Teach Children How To Grow Their Very Own Vegetable Garden

The art of eating with your children and family and friends truly becomes a mealtime to cherish. Backyard garden fresh produce. Flowers in a pitcher. Cloth napkins just because. The sound of laughter along with silverware. Gratefulness of heart and a spirit of joy.

Quoted from "The Sacred Kitchen"


Buy "The Sacred Kitchen" and browse for more garden cookbooks 


Five Ways to Grow Your Kids Interest in Gardening

Here's what Rebecca Sawyer-Fay's has to say about:

Creating a Family Garden 

How do you convince a child that working outdoors is more about joy than drudgery? 

Remember that a young boy or girl whose family grows things will often develop an interest in growing plants as well.

1. Set aside a small area of your yard and designate it the "children's garden".

Even though as a parent you will be doing the bulk of weeding and watering, your child can still take pride in selecting which flowers and vegetables grow and how the plants will be positioned.

2. Plant a theme garden.

Alphabet gardens help children remember the common names of flowers. Other theme garden ideas could be a butterfly garden or a pizza wheel. An old wagon wheel embedded in the ground forms the pizza-shaped framework for slices of basil, oregano, parsley and other Italian herbs.

3. Grow a windowsill garden.

A perfect first garden is one no larger than a child's windowsill. Children who love all things miniture will appreciate the manageable size of a garden in a box.

4. Buy a tyke-size watering can.

These small tools are a great way to interest tots in garden chores. A toddler will run for his very own can whenever he sees Mom or Dad watering the tomatoes. And he will make sure his treasure is packed right beside the adult-size version in the garage at the end of the day. For a special touch, decorate their watering can with painted flowers and their name.

5. At bedtime, slect a story with a garden theme.

Visit your local library to find garden classics like The Tale of Peter Rabitor The Secret Garden (HarperClassics).

Check out your local child librarians recommendations for more children's garden books listed below. 


Kids Can Learn to Grow What They Eat

Think of vegetables as ALL IN THE FAMILY

So Dad, Mom, and kids -- Eat more of these!

DAD - tomatoes (the lycopene may help lower the risk of prostrate cancer)

MOM - orange juice, beans, and lentils (for folate good for your heart and critical when you are pregnant for a baby's spinal cord development.)

SCHOOL-AGE KIDS - calcium-rich foods like low-fat dairy; greens like collard, turnip and beet; and calcium fortified orange juice.

TODDLERS AND PRESCHOOLERS - meat and beans (for iron); serving those foods high in vitamin C, like oranges, broccoli, can boost iron absorption 

Find out the TOP 20 FIBER-FILLED FRUITS & VEGETABLES


Fresh Kidstuff Options for Veggie Haters

If your child won't eat his spinach - or any other vegetable - think out of the "vegetable box" and make up for missing nutrients with something he will eat. Some trade-offs might be:

1.Instead of carrots or sweet potatoes try cantaloupe for beta-carotene.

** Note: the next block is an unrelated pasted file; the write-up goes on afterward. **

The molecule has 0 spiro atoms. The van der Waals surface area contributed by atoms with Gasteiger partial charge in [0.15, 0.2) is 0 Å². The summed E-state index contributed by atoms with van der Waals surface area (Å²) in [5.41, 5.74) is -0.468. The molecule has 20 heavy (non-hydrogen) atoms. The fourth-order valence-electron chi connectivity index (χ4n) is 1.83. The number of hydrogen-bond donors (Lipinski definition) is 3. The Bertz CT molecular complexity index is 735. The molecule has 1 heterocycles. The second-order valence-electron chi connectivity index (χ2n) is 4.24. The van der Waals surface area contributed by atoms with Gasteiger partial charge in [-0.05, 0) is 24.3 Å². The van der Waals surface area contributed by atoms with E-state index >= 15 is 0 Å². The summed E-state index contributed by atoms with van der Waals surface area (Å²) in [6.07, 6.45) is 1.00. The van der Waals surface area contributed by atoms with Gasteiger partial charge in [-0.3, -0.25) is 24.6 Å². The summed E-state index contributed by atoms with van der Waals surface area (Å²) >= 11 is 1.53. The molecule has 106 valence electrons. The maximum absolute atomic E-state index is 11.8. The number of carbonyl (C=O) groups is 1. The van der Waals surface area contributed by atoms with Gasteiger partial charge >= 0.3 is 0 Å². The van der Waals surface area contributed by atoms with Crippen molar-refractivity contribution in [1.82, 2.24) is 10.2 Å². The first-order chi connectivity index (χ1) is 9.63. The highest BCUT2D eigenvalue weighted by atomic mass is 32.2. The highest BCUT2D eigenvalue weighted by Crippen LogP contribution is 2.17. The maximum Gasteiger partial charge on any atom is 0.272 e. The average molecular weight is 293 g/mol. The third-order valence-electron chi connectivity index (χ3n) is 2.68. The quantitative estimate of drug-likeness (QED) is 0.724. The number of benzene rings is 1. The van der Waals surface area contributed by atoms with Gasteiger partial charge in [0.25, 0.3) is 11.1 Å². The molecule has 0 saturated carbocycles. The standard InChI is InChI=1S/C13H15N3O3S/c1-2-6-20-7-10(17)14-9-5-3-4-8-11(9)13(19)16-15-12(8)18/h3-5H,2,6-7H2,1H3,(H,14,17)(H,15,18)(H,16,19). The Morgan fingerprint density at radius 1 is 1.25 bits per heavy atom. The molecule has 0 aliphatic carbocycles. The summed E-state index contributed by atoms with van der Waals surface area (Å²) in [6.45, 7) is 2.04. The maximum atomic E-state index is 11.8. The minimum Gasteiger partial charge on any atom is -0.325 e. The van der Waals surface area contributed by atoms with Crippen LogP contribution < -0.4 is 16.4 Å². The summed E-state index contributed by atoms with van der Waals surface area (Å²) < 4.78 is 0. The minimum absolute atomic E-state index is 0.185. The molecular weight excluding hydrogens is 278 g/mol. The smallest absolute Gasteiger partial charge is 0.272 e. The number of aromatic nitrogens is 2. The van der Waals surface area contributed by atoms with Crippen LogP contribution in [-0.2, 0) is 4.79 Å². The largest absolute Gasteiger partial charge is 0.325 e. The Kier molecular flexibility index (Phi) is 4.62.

2.Instead of tomatoes try watermelon or pink or red grapefruit for lycopene.

3. Instead of beans, peas, and spinach, try fortified cereals, enriched rice, and oranges for folate.

4. Instead of dark, leafy greens like kale and broccoli try kiwi for vitamin K.


Plants For Kids

Edible Flowers -Nasturtium, viola, chive. 

Cooking Herbs -Basil, thyme, and sage can be cut for dinner. 

Big Seeds for Little Hands -Corn, beans, sunflower. 

Fast Producers -Radish, beets, lettuces. 

Instant Gratifiers -Cucumber, edible-podded peas and beans. 

How do I grow a kid's theme garden? 


The Fresh Foods Movement

FOR THE FIRST TIME, everyone - nutritionist, diet book authors, even government agencies -- agree that whole foods are the best foods.

Welcome to America's hot new dining trend: nourishing, satisfying, delicious whole foods that are unprocessed and as close to their natural state as possible.

The plug for whole foods grew even stronger when a slew of studies showed that they are loaded with antioxidants and other healthy compounds that help protect against adult illnesses ranging from heart disease or cancer.

Whole foods nourish by providing a rainbow of vitamins and minerals and at the same time help to control our energy level and prevent obesity issues in our kids.

Instead of eating the same old fruits and vegetables everyday, expand your taste and your plate!

Think red(cranberries), yellow (papayas), orange (peppers) and blue-purple (blueberries) are loaded with antioxidants. Leafy greens (such as kale and chard) and yellow-orange foods (butternut squash and carrots) contain vitamin A and calium and are rich in carotenoids and other phytochemicals that boost the immune system.

At the supermarket, stick to the perimeter of the store. This is where you will find most whole foods: produce, dried fruit and nuts, fresh fish and meats, dairy, and freshly baked whole grain bread.

The inner aisles are loaded with processed foods. Enter the aisles only for such staples as heart-healthy extra virgin olive oil and oats and other whole grains; if you can skip the snack aisle altogether.

To learn more tips to help children become smart consumers, a companion book to Meals Without Squeals: Child Care Feeding Guide & Cookbookhas been written called Teaching Children about Food: A Teaching and Activites Guide (Family & Childcare) which teaches parents about cooking and gardening activities for children, along with ways to teach appreciation for cultural diversity regarding food choices and preparations.